Legal-Ease: Avoiding probate but owning your house till death

Most people have goals for what they wish to achieve in the next 10 years, five years, five months, that day or even in the next hour. Short-term and long-term goals are a good and healthy way to ensure you stay focused, stay motivated and that you improve your overall productivity. We might not meet our goals every time, but we still can ensure that we are working towards them.

One client goal seen routinely in transactional legal practice is how can you avoid probate’s sometimes lengthy and sometimes expensive process but still own your home until you die. There are multiple ways to ensure your home goes to a desired person or persons without probate.

There are also multiple advantages, when it comes to real estate, for why a owner may desire to own their home until their death. The main reason is to retain possession and to retain control. But additionally, owning a home until a person’s death allows them to keep their homestead exemption (if they qualify). And owning your home (and other real property) until death can give your heirs an adjusted (stepped-up) tax basis, meaning potentially less taxes that will have to be paid upon the post-death sale of real property.

Thus, there are multiple advantages to owning a home (and other real property) until the day you die. But what is the most common tool to achieve the goal of owning the home but avoiding probate?

The most common tool is called a “transfer on death affidavit,” or TOD affidavit. A homeowner can record in the county recorder’s office a TOD affidavit, which states that upon the current owner’s death, the real property shall automatically go to the named beneficiary, which is often kids/entities/etc.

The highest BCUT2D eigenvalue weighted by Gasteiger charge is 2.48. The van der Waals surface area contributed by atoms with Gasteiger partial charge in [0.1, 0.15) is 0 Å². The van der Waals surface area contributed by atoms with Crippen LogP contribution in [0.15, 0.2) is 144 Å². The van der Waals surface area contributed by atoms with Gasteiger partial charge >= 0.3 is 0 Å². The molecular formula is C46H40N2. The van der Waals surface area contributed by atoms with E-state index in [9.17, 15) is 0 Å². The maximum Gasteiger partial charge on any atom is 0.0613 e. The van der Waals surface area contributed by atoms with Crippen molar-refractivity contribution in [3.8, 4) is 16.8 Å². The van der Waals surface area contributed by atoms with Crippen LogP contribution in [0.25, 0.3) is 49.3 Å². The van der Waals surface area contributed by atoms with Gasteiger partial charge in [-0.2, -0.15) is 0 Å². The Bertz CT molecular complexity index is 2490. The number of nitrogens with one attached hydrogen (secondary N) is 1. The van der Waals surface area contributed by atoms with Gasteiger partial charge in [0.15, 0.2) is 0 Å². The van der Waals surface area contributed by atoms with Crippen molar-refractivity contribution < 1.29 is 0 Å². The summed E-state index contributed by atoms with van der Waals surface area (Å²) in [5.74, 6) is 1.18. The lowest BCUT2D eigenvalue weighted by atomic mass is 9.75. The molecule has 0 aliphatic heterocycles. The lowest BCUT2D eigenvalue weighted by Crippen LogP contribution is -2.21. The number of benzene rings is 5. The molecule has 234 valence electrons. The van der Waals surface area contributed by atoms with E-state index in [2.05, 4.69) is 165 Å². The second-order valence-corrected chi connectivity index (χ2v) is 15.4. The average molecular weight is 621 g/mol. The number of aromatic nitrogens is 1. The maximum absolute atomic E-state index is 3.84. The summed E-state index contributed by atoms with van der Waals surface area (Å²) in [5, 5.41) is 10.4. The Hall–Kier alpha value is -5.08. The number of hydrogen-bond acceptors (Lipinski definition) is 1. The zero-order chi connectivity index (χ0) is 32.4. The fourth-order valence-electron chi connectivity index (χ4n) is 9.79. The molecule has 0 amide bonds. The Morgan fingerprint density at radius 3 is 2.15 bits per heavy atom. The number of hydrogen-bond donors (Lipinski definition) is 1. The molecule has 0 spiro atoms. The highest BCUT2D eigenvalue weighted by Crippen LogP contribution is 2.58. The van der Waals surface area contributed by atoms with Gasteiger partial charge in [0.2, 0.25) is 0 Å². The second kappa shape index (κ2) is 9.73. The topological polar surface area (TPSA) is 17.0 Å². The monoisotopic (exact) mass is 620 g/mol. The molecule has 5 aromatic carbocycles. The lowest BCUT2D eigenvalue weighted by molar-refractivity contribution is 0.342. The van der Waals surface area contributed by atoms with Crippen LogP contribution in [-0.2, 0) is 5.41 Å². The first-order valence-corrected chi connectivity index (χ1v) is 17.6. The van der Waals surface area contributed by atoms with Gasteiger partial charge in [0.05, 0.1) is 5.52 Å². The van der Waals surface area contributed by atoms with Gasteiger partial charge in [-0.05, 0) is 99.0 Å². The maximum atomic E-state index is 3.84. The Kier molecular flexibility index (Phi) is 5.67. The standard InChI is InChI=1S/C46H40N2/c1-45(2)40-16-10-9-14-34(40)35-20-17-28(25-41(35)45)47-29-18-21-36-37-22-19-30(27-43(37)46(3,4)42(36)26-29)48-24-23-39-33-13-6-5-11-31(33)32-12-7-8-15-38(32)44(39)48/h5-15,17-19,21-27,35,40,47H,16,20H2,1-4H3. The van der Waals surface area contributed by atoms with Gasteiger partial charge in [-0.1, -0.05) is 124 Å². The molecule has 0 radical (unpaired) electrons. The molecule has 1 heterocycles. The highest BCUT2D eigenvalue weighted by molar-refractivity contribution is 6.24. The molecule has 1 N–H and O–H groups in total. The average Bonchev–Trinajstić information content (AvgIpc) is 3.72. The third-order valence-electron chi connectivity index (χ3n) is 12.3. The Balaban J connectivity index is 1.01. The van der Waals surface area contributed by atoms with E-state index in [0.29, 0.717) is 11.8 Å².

Additionally, TOD affidavits can be changed or canceled by the current owners without beneficiaries’ approval or blessing. This gives the property owner the flexibility as life changes to ultimately change their post-death distribution of the real property, which may mean removing one or more beneficiaries.

A potential downside to TOD affidavits is often that TOD affidavits must name the beneficiary by name, and that beneficiary must survive the current owner to receive the real property. Thus, if the beneficiary dies before the current owner dies, the real property will not automatically go to that beneficiary’s heirs.

Additionally, a TOD affidavit must state the marital status of the current owner. That means if the current owner is married, the TOD affidavit must make a statement by the owner’s spouse stating that the spouse’s dower rights are subordinate to the interest of the transfer on death beneficiary. Spouses typically are on the same page on their post-death distribution. However, if spouses cannot agree to the same post-death distribution of real property, this would make the tool of a TOD affidavit to achieve the goal of owning real property till death, while also avoiding probate, a little harder.

Nichole Y. Shafer is an Ohio-licensed attorney at Schroeder Law LTD in Putnam County. She limits her practice to business, real estate, estate planning and agriculture issues in northwest Ohio. She can be reached at [email protected] or at 419-659-2058. This article is not intended to serve as legal advice, and specific advice should be sought from the licensed attorney of your choice based upon the specific facts and circumstances that you face.